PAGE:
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Drug testing policy moves ahead
Mar 23, 2013 | 1569 views | 0 0 comments | 9 9 recommendations | email to a friend | print


Clipper Staff Writer


FARMINGTON — Despite opposition from two board members, a proposal for random drug testing in Davis School District schools passed its first reading on Tuesday and will again be considered at a second reading on April 16.

 In the weeks since the proposed policy was posted on the district’s website, 29 of 34 respondents expresssed support for the proposal, according to John Robison, healthy lifestyles coordinator for the district.

As written, four to five students in each high school each week would be randomly selected to provide a urine sample. If the sample tested positive for illegal or performance-enhancing drugs, students would be kept from games but not practices and given counseling about the dangers of drug use. More positive tests would result in more restrictions.

The policy is discretionary to the board, said Robison, but came about as a result of requests from principals and parents.

 “Some might believe this is an intrusion upon the privacy of certain citizens,” said Peter Cannon, a board member. “But minors fall in a different category. If there’s a way that we can help them to recognize the effects of what they’re doing, it’s worth the cost. I believe this will benefit many lives.”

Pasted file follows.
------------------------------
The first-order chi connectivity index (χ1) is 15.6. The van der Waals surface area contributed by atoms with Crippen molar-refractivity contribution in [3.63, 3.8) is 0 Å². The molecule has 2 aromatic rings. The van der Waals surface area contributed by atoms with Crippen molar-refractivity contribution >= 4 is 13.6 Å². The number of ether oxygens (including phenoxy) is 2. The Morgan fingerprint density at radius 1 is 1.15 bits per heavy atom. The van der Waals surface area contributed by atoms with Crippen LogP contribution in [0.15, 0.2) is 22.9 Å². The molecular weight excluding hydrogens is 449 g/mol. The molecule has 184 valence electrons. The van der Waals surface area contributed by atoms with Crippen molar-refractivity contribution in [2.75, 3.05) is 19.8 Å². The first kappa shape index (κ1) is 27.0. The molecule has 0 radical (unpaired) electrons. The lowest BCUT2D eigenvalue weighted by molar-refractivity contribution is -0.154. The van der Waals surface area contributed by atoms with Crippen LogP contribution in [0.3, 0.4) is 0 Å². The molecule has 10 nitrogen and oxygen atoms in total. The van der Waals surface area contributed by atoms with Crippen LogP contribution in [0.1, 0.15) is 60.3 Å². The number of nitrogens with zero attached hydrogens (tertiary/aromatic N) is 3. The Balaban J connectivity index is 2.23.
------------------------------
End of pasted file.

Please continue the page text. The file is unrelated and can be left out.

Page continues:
Board members Larry Smith and David Lovato opposed the measure. Smith expressed concern about secondary effects, and said some students may turn to harder drugs that don’t stay in the system as long. He proposed an amendment that would require district staff to prepare detailed information about schools and sports and results.

The amendment was voted down due to privacy concerns.

The absence of ethnic minorities on the committee that drafted the policy was Lovato’s concern.

“Those people are the experts, they’ve dealt with these issues all their lives,” he said.

Robison said there was no intent to discriminate and that he would work very hard in the future to make sure minorities are represented. 

“I have had a significant number of parents that have said they wished their kids had been in a school where they had random drug esting,” Robison told the board. “The more research we did, the more we became convinced we needed to do something.”

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